This year is the centenary of the International Labour Organisation (ILO). The ILO is the oldest specialist agency of the United Nations, founded following the First World War as part of the Treaty of Versailles. It is the largest multinational organisation in the world to employ a Tri- Partite system that brings together representatives from governments, employers and workers groups from its 187 member states.
The ILO meets annually for the International Labour Conference in Geneva to set labour standards, develop policies and devise programmes to promote “decent work for all”. The main aims of the ILO are to promote rights at work for everyone, encourage decent employment opportunities, enhance social protection and justice, strengthen dialogue on work-related issues and to maintain its Internationally recognised standards (conventions). For example, the first agreed standard was the Hours of Work (Industrial) Convention, 1919 that established the 8 hour working day and the 48 hour working week.
Workers and volunteers of Moral Re-Armament (MRA) and Initiatives of Change (IofC) have attended the International Labour Conference almost every year since the formation of the United Nations, in various capacities. They have written press reports on conference activities, introduced key people and encouraged dialogues between peoples in a spirit of friendship and international co-operation. In years gone by coach trips were organised for ILO delegates to visit Mountain House, Caux as a means to introduce them to the work of MRA / IofC and to encourage them to see things from an elevated perspective.
Attending the 108th session (centenary conference) were UK Journalist Luke Addison and UK Engineer Michael Murphy who make the following report: –
Being a Journalist, an Educator and a regular participant at various United Nation youth conferences, meant to attend for the first time a conference at the ILO in its centenary year was an opportunity not to be missed. In an ever-changing, globalised working world, it was fascinating to see for myself the range of issues being discussed internationally, such as artificial intelligence, zero-hour contracts, self-employment within the gig economy, employment within trans-national supply chains and the strong stance being taken on all forms of harassment in the workplace.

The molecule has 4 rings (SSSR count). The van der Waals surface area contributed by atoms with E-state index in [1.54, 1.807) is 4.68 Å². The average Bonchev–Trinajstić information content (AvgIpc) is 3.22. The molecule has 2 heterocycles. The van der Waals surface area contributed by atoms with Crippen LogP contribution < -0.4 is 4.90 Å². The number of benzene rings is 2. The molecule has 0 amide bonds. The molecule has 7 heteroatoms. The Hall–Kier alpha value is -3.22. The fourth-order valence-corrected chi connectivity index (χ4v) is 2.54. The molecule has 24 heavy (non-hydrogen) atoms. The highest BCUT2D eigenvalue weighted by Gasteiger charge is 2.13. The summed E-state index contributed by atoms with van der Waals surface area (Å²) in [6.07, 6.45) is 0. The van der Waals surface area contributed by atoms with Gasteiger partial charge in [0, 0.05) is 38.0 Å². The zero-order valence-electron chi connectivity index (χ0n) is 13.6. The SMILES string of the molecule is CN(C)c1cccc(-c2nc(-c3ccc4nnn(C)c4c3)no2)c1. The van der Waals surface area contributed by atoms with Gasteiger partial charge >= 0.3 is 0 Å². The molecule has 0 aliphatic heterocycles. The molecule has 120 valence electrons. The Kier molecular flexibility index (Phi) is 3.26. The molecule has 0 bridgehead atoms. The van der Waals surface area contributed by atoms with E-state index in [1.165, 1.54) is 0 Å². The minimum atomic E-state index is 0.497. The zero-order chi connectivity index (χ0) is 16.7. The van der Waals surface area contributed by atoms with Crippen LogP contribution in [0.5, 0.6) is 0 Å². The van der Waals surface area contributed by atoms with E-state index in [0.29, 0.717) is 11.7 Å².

Whilst learning about the history of the ILO, I can only marvel at the extent of the international involvement it has had in the last century. Of particular interest was a speech delivered by former UK Prime Minister Theresa May focusing on the issue of modern slavery. She told delegates they had a “moral duty” to “address a relic from the past”. She described it as a global epidemic that “reaches into every corner of our lives” and concluded, “a future in which modern slavery becomes a thing of the past … that is the future of work we can and must deliver”.
One of the most important areas of the ILO is the Committee on the Application of Standards, whose role it is to call countries to account for violations and breaches of the agreed conventions of the ILO. Attending meetings on the Application of Standards in 2015 and 2016 Michael Murphy followed with interest the case of Mauritania struggling to meet one of the eight Fundamental Conventions of the ILO, the Forced Labour Convention (No.29). Returning this year, he was encouraged to discover that positive progress was being made in Mauritania to develop its Fishing and Construction industries where the ILO has played a significant role in providing training and development for the young people within these industries.
The ILO has a strong history of creating and organising vocational and educational training programmes which still remains very strong today, with an International Training Centre in Turin, Italy.
Guy Ryder, the current and tenth Director-General of the International Labour Organization was previously General Secretary of the International Trade Union Confederation. He said that the world of work is facing the “most profound and transformative” changes seen in 100 years, and he consistently urged delegates to take responsibility for addressing this “defining challenge”. He emphasized that the conference was dedicated to the future of work and that the ILO owed its unique longevity to three things; its mandate for social justice, its tripartite composition, and “its constant capacity to adapt and turn toward the challenges of change, rather than away from them”.
With reference to an interview with Guy Ryder in the UN magazine for International Civil Servants, he summarises that the two words we need to keep in mind about the future of work are “Sustainability and Inclusiveness”. He states that we have to put the world of work on a sustainable development path, environmentally, socially and economically whilst tackling the problems of growing inequality and marginalisation.
For more information about the ILO and IofC’s involvement there, email Michael Murphy.